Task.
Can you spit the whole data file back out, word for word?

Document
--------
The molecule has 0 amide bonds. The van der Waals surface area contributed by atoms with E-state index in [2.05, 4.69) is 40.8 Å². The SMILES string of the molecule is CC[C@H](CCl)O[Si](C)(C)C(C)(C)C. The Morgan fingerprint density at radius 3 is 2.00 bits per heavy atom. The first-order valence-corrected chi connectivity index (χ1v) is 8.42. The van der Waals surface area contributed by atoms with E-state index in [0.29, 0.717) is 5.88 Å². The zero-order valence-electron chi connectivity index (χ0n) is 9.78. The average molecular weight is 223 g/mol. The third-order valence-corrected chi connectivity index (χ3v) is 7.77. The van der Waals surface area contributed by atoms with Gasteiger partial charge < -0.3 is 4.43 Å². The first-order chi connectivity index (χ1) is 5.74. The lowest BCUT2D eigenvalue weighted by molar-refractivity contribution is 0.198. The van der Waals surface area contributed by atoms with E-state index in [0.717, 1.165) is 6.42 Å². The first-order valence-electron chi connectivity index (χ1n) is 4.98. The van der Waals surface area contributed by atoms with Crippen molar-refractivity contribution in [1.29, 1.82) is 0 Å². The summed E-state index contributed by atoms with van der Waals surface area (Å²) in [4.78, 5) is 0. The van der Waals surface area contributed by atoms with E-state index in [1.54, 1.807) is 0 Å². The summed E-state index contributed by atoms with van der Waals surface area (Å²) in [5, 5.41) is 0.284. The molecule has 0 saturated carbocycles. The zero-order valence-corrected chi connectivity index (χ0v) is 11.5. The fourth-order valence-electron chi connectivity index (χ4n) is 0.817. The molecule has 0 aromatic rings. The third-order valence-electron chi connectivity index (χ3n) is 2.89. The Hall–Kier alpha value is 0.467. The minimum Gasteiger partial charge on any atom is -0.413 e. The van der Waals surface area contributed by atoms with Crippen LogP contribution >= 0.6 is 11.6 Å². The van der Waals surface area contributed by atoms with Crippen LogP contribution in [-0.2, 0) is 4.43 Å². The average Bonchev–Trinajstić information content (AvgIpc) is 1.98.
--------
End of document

The molecule has 0 amide bonds. The van der Waals surface area contributed by atoms with E-state index in [2.05, 4.69) is 40.8 Å². The SMILES string of the molecule is CC[C@H](CCl)O[Si](C)(C)C(C)(C)C. The Morgan fingerprint density at radius 3 is 2.00 bits per heavy atom. The first-order valence-corrected chi connectivity index (χ1v) is 8.42. The van der Waals surface area contributed by atoms with E-state index in [0.29, 0.717) is 5.88 Å². The zero-order valence-electron chi connectivity index (χ0n) is 9.78. The average molecular weight is 223 g/mol. The third-order valence-corrected chi connectivity index (χ3v) is 7.77. The van der Waals surface area contributed by atoms with Gasteiger partial charge < -0.3 is 4.43 Å². The first-order chi connectivity index (χ1) is 5.74. The lowest BCUT2D eigenvalue weighted by molar-refractivity contribution is 0.198. The van der Waals surface area contributed by atoms with E-state index in [0.717, 1.165) is 6.42 Å². The first-order valence-electron chi connectivity index (χ1n) is 4.98. The van der Waals surface area contributed by atoms with Crippen molar-refractivity contribution in [1.29, 1.82) is 0 Å². The summed E-state index contributed by atoms with van der Waals surface area (Å²) in [4.78, 5) is 0. The van der Waals surface area contributed by atoms with E-state index in [1.54, 1.807) is 0 Å². The summed E-state index contributed by atoms with van der Waals surface area (Å²) in [5, 5.41) is 0.284. The molecule has 0 saturated carbocycles. The zero-order valence-corrected chi connectivity index (χ0v) is 11.5. The fourth-order valence-electron chi connectivity index (χ4n) is 0.817. The molecule has 0 aromatic rings. The third-order valence-electron chi connectivity index (χ3n) is 2.89. The Hall–Kier alpha value is 0.467. The minimum Gasteiger partial charge on any atom is -0.413 e. The van der Waals surface area contributed by atoms with Crippen LogP contribution >= 0.6 is 11.6 Å². The van der Waals surface area contributed by atoms with Crippen LogP contribution in [-0.2, 0) is 4.43 Å². The average Bonchev–Trinajstić information content (AvgIpc) is 1.98.